In moving forward with the Refit, it was necessary to prevent a hasty, half-informed, unilateral decision, to continue to engage the authorities with a view towards collaborative problem solving and building the broader consensus among renewable energy players, and keeping an open mind, said Van den Berg.
Edited by: Mariaan Webb© Reuse this Comment Guidelines (150 word limit)
Other Regulation News
More than half CEOs surveyed as part of the latest Merchantec CEO Confidence Index, said load-shedding was negatively impacting businesses, as it lowered productivity and raised costs. The index, released on Wednesday, showed that 76.2% of CEOs felt that...
Energy Minister Tina Joemat-Pettersson has set up a task team to investigate allegations against the South African Nuclear Energy Corporation (Necsa) and the National Radioactive Waste Disposal Institute (NRWDI) boards. The investigation was prompted by numerous...
Updated 3 hours ago Oger Telecom is looking at the possibility of selling its majority stake in Cell C, South Africa's third-largest mobile telecoms network operator, the chairman of the Middle Eastern firm told Reuters on Thursday. Goldman Sachs has been appointed by Oger Telecom to...
Updated 3 hours ago South Africa’s national oil company PetroSA, through its subisidiary PetroSA Ghana, has secured a seven-year $150-million reserve-based lending credit facility with a consortium of banks. PetroSA CFO Lindiwe Bakoro said the company was pleased to close this...
Updated 3 hours ago The $200-million ‘loop line 1’ project to expand the capacity of the gas pipeline from Mozambique to South Africa has been completed, the Republic of Mozambique Pipeline Investments Company (Rompco) has confirmed. Rompco is the gas transport joint venture set up in...
Recent Research Reports
Construction 2015: A review of South Africa’s construction sector (PDF Report)
Creamer Media’s Construction 2015 Report examines South Africa’s construction industry over the past 12 months. The report provides insight into the business environment; the key participants in the sector; local construction demand; geographic diversification;...
Liquid Fuels 2014 - A review of South Africa's Liquid Fuels sector (PDF Report)
Creamer Media’s Liquid Fuels 2014 Report examines these issues, focusing on the business environment, oil and gas exploration, the country’s feedstock supplies, the development of South Africa’s biofuels industry, fuel pricing, competition in the sector, the...
Water 2014: A review of South Africa's water sector (PDF Report)
Creamer Media’s Water 2014 report considers the aforementioned issues, not only in the South African context, but also in the African and global context, and examines the issues of water and sanitation, water quality and the demand for water, among others.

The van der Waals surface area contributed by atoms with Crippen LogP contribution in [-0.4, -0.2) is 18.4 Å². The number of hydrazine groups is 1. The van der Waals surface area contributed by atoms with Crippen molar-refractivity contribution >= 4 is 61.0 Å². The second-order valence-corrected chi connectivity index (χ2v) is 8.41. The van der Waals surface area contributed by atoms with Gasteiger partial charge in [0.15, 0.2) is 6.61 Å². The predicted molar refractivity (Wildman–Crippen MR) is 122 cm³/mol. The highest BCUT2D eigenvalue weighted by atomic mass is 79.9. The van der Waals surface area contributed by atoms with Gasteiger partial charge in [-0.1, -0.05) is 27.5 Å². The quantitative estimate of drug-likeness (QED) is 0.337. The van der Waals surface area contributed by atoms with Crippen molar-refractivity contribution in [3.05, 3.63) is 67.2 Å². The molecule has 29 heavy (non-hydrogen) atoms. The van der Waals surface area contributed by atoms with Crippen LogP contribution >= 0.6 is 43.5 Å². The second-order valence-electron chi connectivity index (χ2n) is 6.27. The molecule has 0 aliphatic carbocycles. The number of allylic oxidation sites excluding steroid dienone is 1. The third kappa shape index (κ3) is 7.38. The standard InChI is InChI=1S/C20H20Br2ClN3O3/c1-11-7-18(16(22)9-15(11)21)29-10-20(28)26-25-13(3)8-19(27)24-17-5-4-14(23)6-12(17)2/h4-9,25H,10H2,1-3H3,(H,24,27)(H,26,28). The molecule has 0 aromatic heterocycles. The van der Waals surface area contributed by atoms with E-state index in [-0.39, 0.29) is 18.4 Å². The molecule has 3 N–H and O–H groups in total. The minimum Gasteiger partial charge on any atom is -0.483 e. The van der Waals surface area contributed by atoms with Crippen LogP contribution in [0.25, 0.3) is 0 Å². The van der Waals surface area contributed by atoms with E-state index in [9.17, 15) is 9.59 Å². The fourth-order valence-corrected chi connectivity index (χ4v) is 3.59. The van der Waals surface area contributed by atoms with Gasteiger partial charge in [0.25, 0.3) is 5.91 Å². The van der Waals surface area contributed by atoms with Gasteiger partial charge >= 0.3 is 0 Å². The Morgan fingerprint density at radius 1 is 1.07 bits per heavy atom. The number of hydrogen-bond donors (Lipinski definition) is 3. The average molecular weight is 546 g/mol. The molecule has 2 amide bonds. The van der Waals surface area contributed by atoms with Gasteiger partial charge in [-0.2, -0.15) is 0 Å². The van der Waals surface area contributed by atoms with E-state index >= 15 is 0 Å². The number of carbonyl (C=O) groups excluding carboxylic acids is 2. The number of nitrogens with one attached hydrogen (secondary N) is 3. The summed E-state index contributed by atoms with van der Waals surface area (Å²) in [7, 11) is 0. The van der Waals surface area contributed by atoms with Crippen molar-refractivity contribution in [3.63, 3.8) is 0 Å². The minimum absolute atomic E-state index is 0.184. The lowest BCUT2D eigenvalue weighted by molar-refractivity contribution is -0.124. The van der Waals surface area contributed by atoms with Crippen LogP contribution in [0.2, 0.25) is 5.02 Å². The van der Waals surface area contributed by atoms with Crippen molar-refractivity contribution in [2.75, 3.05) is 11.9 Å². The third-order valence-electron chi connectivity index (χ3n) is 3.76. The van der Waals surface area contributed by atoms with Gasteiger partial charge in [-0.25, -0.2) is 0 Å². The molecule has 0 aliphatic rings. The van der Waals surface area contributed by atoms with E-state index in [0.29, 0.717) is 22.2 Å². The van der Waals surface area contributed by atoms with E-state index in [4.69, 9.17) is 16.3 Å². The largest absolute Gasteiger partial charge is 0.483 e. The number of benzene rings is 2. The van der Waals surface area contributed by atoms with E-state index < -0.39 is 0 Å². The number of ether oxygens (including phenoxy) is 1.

Defence 2014: A review of South Africa's defence industry (PDF Report)
Creamer Media’s Defence 2014 report examines South Africa’s defence industry, with particular focus on the key participants in the sector, the innovations that have come out of the sector, local and export demand, South Africa’s controversial multibillion-rand...
Road and Rail 2014: A review of South Africa's road and rail infrastructure (PDF report)
Creamer Media’s Road and Rail 2014 report examines South Africa’s road and rail transport system, with particular focus on the size and state of the country’s road and rail network, the funding and maintenance of these respective networks, and the push to move road...
Real Economy Year Book 2014 (PDF Report)
This edition drills down into the performance and outlook for a variety of sectors, including automotive, construction, electricity, transport, steel, water, coal, gold, iron-ore and platinum.
This Week's Magazine
Eqstra Holdings was going to reduce its exposure to contract mining, but it was not yet ready to sell the troubled business, said CEO Walter Hill on Tuesday. He said Eqstra would not sell its contract mining business in a “depressed market”. He said it would be...
Subscribe to Engineering News and Mining Weekly for two years, but only pay for the first year. The weekly editions of Engineering News and Mining Weekly will be posted to your preferred postal address and also gain access to:
National flag carrier South African Airways (SAA) is in an advanced stage of renegotiating its deal with European airliner manufacturer Airbus to acquire A320 single-aisle (or narrow body) aircraft. The aim is to replace ten of the aircraft still on order with five...
Worldwide, the main thrust in the ports industry over the past decade or more has been to increase efficiency. Traditionally, ports have been run by engineers and mariners and, in the past, increasing a port’s capacity was achieved by expanding the harbour. “That has...
What do you do when an elephant has a toothache? You call Dr Gerhard Steenkamp from the University of Pretoria’s (UP’s) faculty of veterinary science, Onderstepoort, one of only two elephant ‘dentists’ in the world.